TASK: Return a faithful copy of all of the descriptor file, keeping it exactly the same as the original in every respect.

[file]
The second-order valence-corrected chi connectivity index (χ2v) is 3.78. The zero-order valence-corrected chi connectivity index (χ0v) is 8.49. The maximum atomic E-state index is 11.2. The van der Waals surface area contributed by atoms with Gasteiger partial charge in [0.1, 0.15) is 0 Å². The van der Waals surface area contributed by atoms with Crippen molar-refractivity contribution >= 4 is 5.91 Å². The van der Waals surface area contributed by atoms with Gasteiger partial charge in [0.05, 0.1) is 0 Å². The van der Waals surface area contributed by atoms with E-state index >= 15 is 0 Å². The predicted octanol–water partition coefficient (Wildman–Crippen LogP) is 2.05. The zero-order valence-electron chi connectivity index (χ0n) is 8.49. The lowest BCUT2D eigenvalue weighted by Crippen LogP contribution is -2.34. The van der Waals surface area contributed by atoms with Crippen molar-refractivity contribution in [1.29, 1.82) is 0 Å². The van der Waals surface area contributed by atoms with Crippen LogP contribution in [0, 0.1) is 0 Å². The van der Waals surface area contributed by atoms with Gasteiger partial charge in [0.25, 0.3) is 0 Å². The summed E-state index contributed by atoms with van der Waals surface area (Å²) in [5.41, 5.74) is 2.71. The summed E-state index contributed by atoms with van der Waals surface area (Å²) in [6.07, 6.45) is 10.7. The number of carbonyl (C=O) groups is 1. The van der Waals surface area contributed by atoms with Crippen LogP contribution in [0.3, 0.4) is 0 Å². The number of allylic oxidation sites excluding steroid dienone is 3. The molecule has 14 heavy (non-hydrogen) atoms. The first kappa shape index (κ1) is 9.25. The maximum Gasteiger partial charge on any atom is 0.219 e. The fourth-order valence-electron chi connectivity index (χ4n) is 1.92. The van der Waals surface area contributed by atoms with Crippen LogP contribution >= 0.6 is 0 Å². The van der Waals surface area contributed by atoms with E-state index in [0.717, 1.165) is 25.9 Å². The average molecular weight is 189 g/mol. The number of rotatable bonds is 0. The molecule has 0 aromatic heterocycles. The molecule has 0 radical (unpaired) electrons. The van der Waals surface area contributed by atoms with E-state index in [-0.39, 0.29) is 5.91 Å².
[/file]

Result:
The second-order valence-corrected chi connectivity index (χ2v) is 3.78. The zero-order valence-corrected chi connectivity index (χ0v) is 8.49. The maximum atomic E-state index is 11.2. The van der Waals surface area contributed by atoms with Gasteiger partial charge in [0.1, 0.15) is 0 Å². The van der Waals surface area contributed by atoms with Crippen molar-refractivity contribution >= 4 is 5.91 Å². The van der Waals surface area contributed by atoms with Gasteiger partial charge in [0.05, 0.1) is 0 Å². The van der Waals surface area contributed by atoms with E-state index >= 15 is 0 Å². The predicted octanol–water partition coefficient (Wildman–Crippen LogP) is 2.05. The zero-order valence-electron chi connectivity index (χ0n) is 8.49. The lowest BCUT2D eigenvalue weighted by Crippen LogP contribution is -2.34. The van der Waals surface area contributed by atoms with Crippen molar-refractivity contribution in [1.29, 1.82) is 0 Å². The van der Waals surface area contributed by atoms with Crippen LogP contribution in [0, 0.1) is 0 Å². The van der Waals surface area contributed by atoms with Gasteiger partial charge in [0.25, 0.3) is 0 Å². The summed E-state index contributed by atoms with van der Waals surface area (Å²) in [5.41, 5.74) is 2.71. The summed E-state index contributed by atoms with van der Waals surface area (Å²) in [6.07, 6.45) is 10.7. The number of carbonyl (C=O) groups is 1. The van der Waals surface area contributed by atoms with Crippen LogP contribution in [0.3, 0.4) is 0 Å². The number of allylic oxidation sites excluding steroid dienone is 3. The molecule has 14 heavy (non-hydrogen) atoms. The first kappa shape index (κ1) is 9.25. The maximum Gasteiger partial charge on any atom is 0.219 e. The fourth-order valence-electron chi connectivity index (χ4n) is 1.92. The van der Waals surface area contributed by atoms with Crippen LogP contribution >= 0.6 is 0 Å². The van der Waals surface area contributed by atoms with E-state index in [0.717, 1.165) is 25.9 Å². The average molecular weight is 189 g/mol. The number of rotatable bonds is 0. The molecule has 0 aromatic heterocycles. The molecule has 0 radical (unpaired) electrons. The van der Waals surface area contributed by atoms with E-state index in [-0.39, 0.29) is 5.91 Å².